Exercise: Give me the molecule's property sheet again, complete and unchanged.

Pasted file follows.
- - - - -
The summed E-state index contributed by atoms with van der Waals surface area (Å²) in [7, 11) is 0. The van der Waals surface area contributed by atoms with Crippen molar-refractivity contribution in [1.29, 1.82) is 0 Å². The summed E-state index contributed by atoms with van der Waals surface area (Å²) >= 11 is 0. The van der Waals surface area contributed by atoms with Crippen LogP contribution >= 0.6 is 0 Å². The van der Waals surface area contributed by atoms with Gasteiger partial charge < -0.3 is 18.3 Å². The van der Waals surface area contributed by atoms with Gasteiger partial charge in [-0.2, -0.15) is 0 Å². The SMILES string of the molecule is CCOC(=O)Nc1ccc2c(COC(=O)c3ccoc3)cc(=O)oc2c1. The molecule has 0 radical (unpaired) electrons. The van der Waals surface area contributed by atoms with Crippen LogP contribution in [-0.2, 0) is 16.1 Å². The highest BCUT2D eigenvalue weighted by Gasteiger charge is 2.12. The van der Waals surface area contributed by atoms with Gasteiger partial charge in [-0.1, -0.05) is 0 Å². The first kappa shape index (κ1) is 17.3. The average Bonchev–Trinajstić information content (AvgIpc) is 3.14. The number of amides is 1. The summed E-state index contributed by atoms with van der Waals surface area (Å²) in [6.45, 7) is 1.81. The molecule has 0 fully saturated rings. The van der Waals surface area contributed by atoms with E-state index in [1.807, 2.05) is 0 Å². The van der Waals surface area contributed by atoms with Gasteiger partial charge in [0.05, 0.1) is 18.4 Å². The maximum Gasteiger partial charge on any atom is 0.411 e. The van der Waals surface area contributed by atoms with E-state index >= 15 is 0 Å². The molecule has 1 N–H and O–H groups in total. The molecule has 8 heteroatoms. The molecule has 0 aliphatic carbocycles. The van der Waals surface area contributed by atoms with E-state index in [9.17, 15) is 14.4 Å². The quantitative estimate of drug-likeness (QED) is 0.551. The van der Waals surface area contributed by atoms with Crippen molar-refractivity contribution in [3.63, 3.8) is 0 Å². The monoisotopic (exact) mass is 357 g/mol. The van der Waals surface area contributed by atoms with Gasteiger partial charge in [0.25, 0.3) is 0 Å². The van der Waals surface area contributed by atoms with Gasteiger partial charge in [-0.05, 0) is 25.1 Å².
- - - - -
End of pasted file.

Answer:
The summed E-state index contributed by atoms with van der Waals surface area (Å²) in [7, 11) is 0. The van der Waals surface area contributed by atoms with Crippen molar-refractivity contribution in [1.29, 1.82) is 0 Å². The summed E-state index contributed by atoms with van der Waals surface area (Å²) >= 11 is 0. The van der Waals surface area contributed by atoms with Crippen LogP contribution >= 0.6 is 0 Å². The van der Waals surface area contributed by atoms with Gasteiger partial charge < -0.3 is 18.3 Å². The van der Waals surface area contributed by atoms with Gasteiger partial charge in [-0.2, -0.15) is 0 Å². The SMILES string of the molecule is CCOC(=O)Nc1ccc2c(COC(=O)c3ccoc3)cc(=O)oc2c1. The molecule has 0 radical (unpaired) electrons. The van der Waals surface area contributed by atoms with Crippen LogP contribution in [-0.2, 0) is 16.1 Å². The highest BCUT2D eigenvalue weighted by Gasteiger charge is 2.12. The van der Waals surface area contributed by atoms with Gasteiger partial charge in [-0.1, -0.05) is 0 Å². The first kappa shape index (κ1) is 17.3. The average Bonchev–Trinajstić information content (AvgIpc) is 3.14. The number of amides is 1. The summed E-state index contributed by atoms with van der Waals surface area (Å²) in [6.45, 7) is 1.81. The molecule has 0 fully saturated rings. The van der Waals surface area contributed by atoms with E-state index in [1.807, 2.05) is 0 Å². The van der Waals surface area contributed by atoms with Gasteiger partial charge in [0.05, 0.1) is 18.4 Å². The maximum Gasteiger partial charge on any atom is 0.411 e. The van der Waals surface area contributed by atoms with E-state index >= 15 is 0 Å². The molecule has 1 N–H and O–H groups in total. The molecule has 8 heteroatoms. The molecule has 0 aliphatic carbocycles. The van der Waals surface area contributed by atoms with E-state index in [9.17, 15) is 14.4 Å². The quantitative estimate of drug-likeness (QED) is 0.551. The van der Waals surface area contributed by atoms with Crippen molar-refractivity contribution in [3.63, 3.8) is 0 Å². The monoisotopic (exact) mass is 357 g/mol. The van der Waals surface area contributed by atoms with Gasteiger partial charge in [0.25, 0.3) is 0 Å². The van der Waals surface area contributed by atoms with Gasteiger partial charge in [-0.05, 0) is 25.1 Å².